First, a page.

A Request To Drop Lollies On The City From A Helicopter Was Among The Crazy Requests To Sydney Council

The City of Sydney call centre team at work. Photo: Ben Johnson.

A man who wanted power points installed in a harbourside park so he could watch the New Year’s Eve fireworks on TV, as well as live, and a woman wanting council rangers to stop pigeons staring at her from a rooftop opposite her apartment are just some of the stranger requests amid 268,000 calls to the City of Sydney’s 24-hour call centre during the 2013-14 financial year.

The council has 20 staff based at Town Hall, answering calls 8am to 6pm weekdays, with a contractor looking after calls after hours.

Unsurprisingly, nearly half the calls were about waste services, with the next most popular subject being cars and transport at 12.4%. The remaining top 5 queries, in order, involve Roads, streets and footpaths; community inquiries; graffiti and bill posters.

But there were some strange calls too, from an Eastern European man wanting tips on where to find a wife to a tourist wanting know what “pictures of feet” mean on yellow pedestrian crossing signs, a woman who wanted rangers to prevent possums using her garden as a bathroom, and residents complaining about babies crying in the middle of the night.

One caller wanted the Italian translation for the fertiliser “Blood and Bone”. He got the answer courtesy of Google translator. Meanwhile, a home renovator impressed with Council’s makeover Glebe Town Hall wanted to know the exact shade used. The call centre contacted a City heritage specialist for the answer. Then there was the German woman searching for her holidaying son’s car, missing somewhere in greater Sydney.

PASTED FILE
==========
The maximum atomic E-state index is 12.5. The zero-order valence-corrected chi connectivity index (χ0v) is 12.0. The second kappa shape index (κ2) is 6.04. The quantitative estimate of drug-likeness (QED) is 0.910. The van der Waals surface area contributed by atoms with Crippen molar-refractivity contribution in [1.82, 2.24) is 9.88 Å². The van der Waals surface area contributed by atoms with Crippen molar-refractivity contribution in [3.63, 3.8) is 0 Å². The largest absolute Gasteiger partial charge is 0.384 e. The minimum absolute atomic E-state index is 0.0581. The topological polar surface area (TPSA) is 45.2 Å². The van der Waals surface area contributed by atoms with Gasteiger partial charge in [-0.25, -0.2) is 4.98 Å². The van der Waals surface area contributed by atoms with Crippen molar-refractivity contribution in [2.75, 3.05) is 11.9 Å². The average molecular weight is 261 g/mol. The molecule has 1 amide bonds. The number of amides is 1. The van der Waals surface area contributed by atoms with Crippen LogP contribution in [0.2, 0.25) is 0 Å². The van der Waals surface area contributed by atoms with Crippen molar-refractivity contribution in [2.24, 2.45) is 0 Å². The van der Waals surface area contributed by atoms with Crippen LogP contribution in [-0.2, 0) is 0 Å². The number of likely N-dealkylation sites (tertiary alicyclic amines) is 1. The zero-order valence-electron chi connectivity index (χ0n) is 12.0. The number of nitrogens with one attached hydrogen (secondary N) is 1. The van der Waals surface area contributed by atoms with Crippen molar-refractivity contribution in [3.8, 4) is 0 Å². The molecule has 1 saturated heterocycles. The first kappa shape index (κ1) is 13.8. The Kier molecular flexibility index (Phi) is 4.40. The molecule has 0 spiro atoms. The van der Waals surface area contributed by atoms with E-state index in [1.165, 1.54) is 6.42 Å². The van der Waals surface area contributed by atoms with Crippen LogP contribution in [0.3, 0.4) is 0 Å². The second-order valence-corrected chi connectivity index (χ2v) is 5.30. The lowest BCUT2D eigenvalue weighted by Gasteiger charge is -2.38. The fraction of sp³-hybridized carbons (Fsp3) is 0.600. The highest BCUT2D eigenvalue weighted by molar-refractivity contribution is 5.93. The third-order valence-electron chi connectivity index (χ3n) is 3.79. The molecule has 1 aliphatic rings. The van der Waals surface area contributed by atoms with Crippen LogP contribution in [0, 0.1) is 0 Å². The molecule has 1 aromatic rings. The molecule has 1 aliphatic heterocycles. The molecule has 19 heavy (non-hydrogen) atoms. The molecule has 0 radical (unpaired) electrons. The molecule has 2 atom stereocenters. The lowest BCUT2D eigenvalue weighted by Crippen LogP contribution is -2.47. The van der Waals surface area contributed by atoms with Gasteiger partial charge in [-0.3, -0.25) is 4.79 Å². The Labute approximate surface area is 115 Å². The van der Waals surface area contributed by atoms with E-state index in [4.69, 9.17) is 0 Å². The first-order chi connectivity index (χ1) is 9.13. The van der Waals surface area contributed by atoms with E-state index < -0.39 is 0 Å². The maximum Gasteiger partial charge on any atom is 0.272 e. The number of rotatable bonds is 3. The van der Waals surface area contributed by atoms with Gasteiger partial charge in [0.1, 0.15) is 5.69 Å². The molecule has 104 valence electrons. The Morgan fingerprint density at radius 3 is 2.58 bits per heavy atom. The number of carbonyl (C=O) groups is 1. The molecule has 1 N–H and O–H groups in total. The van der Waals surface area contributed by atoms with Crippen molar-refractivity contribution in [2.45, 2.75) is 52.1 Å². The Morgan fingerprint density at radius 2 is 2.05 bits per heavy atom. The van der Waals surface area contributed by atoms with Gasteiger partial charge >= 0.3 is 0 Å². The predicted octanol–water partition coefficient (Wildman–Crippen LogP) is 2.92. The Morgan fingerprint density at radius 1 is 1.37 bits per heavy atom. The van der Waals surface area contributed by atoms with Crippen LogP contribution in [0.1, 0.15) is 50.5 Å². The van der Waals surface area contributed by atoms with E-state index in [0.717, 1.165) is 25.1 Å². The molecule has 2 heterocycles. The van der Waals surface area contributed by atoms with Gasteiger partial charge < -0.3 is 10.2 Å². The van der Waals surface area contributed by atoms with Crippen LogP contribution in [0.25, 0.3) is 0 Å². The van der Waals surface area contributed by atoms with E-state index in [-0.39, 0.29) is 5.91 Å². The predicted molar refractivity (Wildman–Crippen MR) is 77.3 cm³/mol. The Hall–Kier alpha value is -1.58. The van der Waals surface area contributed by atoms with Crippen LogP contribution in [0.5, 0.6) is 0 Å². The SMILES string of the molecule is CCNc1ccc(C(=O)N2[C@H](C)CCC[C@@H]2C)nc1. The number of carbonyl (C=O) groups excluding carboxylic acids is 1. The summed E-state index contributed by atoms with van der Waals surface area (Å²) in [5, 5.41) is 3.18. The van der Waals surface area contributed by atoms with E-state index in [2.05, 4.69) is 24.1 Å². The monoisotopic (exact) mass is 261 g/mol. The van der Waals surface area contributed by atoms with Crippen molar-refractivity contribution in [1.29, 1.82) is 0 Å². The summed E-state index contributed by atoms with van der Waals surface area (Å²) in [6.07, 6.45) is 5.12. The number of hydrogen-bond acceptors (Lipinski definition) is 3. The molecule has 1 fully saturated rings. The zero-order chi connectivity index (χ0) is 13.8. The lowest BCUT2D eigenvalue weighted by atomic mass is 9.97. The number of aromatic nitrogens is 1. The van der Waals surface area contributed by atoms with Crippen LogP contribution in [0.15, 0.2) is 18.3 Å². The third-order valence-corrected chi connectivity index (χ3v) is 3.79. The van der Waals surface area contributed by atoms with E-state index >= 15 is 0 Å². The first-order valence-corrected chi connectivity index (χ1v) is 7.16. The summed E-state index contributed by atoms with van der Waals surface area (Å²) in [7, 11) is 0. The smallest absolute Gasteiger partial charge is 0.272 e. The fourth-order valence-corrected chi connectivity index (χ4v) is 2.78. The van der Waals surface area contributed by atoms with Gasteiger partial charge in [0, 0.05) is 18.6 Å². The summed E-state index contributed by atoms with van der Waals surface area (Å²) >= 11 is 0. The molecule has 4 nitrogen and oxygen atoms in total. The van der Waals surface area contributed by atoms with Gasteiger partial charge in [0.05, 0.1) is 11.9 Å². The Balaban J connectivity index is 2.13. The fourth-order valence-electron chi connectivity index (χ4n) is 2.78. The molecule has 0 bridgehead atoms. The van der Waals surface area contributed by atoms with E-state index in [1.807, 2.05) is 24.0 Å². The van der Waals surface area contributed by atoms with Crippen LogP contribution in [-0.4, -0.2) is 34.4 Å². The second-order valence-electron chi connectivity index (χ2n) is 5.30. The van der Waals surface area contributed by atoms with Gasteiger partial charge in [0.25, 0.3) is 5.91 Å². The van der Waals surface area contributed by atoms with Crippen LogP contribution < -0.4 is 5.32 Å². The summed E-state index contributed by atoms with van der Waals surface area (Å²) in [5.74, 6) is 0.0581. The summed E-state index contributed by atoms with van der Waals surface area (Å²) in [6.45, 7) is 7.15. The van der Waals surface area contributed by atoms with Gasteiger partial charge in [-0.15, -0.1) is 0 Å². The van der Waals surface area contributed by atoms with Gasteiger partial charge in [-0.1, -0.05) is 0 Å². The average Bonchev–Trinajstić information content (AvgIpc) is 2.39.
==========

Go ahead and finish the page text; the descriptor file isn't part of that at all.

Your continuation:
Among the other unusual calls were:
• A person wanting a permit to drop lollies from a helicopter above Hyde Park. (They were turned down.)
• Budding entrepreneurs seeking permission to sell fresh coconuts and ice creams on Sydney beaches.
• Complaints about noisy peak-hour traffic.
• An entertainer who left her juggling balls at home and urgently needed help finding replacements.
• A cruise ship crew member in search of a nine-inch screw.
• Someone curious about why the 42-floor ANZ Tower is shorter than Sydney Tower.
• A traveller hoping council could book a flight for him.
• A man wanting fashion advice on his choice of neck tie, who then asked for instructions on how to tie it. He hung up with his problems solved.

Lord Mayor Clover Moore said Council’s front-line team managed to resolve more than 80% of inquiries at first contact, up from 77 per cent the previous year.

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